Monday, July 29, 2013

cussing at clergy, and other blasphemous bemusements


Wanting change but loving her just as she lies
Is the burden of a man who's built his life on love
You told me life was long but now that it's gone
You find yourself on top as the leader of the flock
Called to be a rock for those below
--Mumford & Sons


Paul sat on the front porch, not-talking with Peter, lost in his own thoughts as he stared out into the Corinthian sunset.

Peter was sitting in his favorite rocking-chair, reading the new Gospel that Luke had just sent out to all the Apostles for review in between sips of his post-dinner glass of merlot.
A bit long, thought Peter, as he cautiously underlined a section he thought could probably be reduced in half. I thought Mark's was much more to-the-point. He remembered and loved Christ's little homily about the lilies of the field and God clothing the grass, etc., etc. but he thought it was all rather superfluous.
He would suggest that Luke cut right to the part he remember had smote his deepest soul of souls: "Fear not, little flock, for it is your Father's good pleasure to give you the kingdom."
Reading these words put down on paper that had only before existed in his ears, and repeatedly meditated over and over again in his heart, Peter was touched by a miraculous brand of magic and his eyes welled up with joyful tears, which he quickly wiped away before they fell on the scroll. Luke was a fastidious young man and would most likely not appreciate water stains on his manuscript. Peter personally thought Luke's medicinal profession was no excuse for his almost debilitating germophobia. "Cleanliness is next to Godliness," Luke would always say, ad nauseum. It was rather insufferable.
But Peter wiped these annoyances away with his tears. He read his favorite line again, and for a brief moment was transported back to a summer day in Galilee, as all of the twelve of them sat with Him, eating their small portion of daily bread for lunch. He heard the sweet remonstrance to "fear not" and his heart was filled with a warmth that even the richest merlot could never give.
He collected himself and turned back a page to the story about Lazarus' sisters.
His brow crinkled into a frown, as he read and re-read the passage. He thought the Mary and Martha story had confusing imagery. He made a note in the margins: "symbolism of physical presence confusing/potentially obfuscating." It was Martha's birthday today he recalled.
I ought to send her something, he thought absentmindedly, and made a mental note to tell Timothy to send her a basket of the figs that were just at the peak of ripeness in the backyard.

Peter, said Paul, interrupting the evening's tranquil quiet, you have a problem.
Taken aback, but not unduly surprised by Paul's irrepressible candor, Peter took a longer sip of his merlot, counted to eser, and turned to Paul.
To which problem exactly are you referring? he responded. He found with Paul that slightly wry humor would always win him brownie points. Lighthearted wit was the Epistle-maker's weakness.

Paul looked Peter straight in the eye and said: You read too much into everything.
What can you possibly mean by that? asked Peter, without a hint of irony.
Paul chuckled and said: You goon. Have you gotten to the part where Mary keeps all these things, pondering in them in her heart silently? I think that's my favorite part of the piece. Some things cannot be spoken about, or adequately expressed through words. Some mysteries can only be held in one's heart.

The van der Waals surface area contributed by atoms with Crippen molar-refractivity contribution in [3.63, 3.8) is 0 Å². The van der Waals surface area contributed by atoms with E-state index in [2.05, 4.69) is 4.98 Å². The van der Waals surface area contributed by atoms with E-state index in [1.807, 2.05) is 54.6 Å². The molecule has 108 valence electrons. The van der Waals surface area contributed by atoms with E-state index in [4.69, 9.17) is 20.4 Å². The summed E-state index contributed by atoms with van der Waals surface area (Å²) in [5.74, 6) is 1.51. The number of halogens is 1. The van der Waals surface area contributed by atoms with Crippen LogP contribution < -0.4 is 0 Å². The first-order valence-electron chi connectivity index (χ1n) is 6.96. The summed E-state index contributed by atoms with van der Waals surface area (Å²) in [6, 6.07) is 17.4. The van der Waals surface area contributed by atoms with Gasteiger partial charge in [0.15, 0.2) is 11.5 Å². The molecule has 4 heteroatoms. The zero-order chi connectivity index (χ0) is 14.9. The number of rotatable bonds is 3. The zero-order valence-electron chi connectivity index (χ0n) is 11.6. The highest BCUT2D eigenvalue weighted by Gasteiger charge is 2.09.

Peter snorted, because if there was one thing Paul loved, it was words. He wondered if Paul had actually ever pondered anything in his heart that hadn't flown out of his mouth two seconds later. He refrained from speaking, however, and just took another (long) sip of the merlot.

Then, without explanation, Paul changed the subject.
(Peter was getting a headache.)
Last night I dreamed, said Paul, of sitting in a large white room with large windows, whose trims were painted a glossy brown color. I sat under one of these windows. The fresh sunlight streamed through the foliage outside, the leaves filtered the muddy city light into something radiant and clean, crisp and new. I watched the cold stone floor in front of me become bathed in waves and waves of radiant light. Something supernatural was in that light, for it washed my soul in the same waves, and I was choked on an indescribable and glorious Joy. I was pierced with an aching longing, for the North, for the utter East, for something beyond the limits of the world, that that light had brought into the world. What I longed for was right in front of me, and yet I longed for it.
In front of me, the bread and wine were changing. And in that moment, I felt the joy of all moments--of the past, but mostly of the future. I fell in love with all the memories that were on the verge of being made. And in that moment, I offered my broken offering of thanksgiving for each one.
And I knew, beyond reason and beyond doubt, that all future moments of joy would contain traces of that moment. 


Peter yawned. He hadn't slept very well the night before.
As he got up, he remembered one of his many mental notes:
Timothy just received a letter from Phillipi. I think he wants your help crafting a response.
Paul nodded, and got up as well, and collected the dirty dishes and wine glasses to bring back to the kitchen.
He then followed Peter into the house, where the sweet sounds of their brethren beginning to chant evening prayer wafted out of the upper room.



"You are suffering much, dear Brother Edvin," said Kristin sorrowfully.
"It seems so to me now. But I know 'tis but that God has made me a little child again, and is tossing me about, up and down...But now, 'tis all over, little Kristin; I will home now to my house."
--Kristin Lavransdatter, Part III, Chpt. 6


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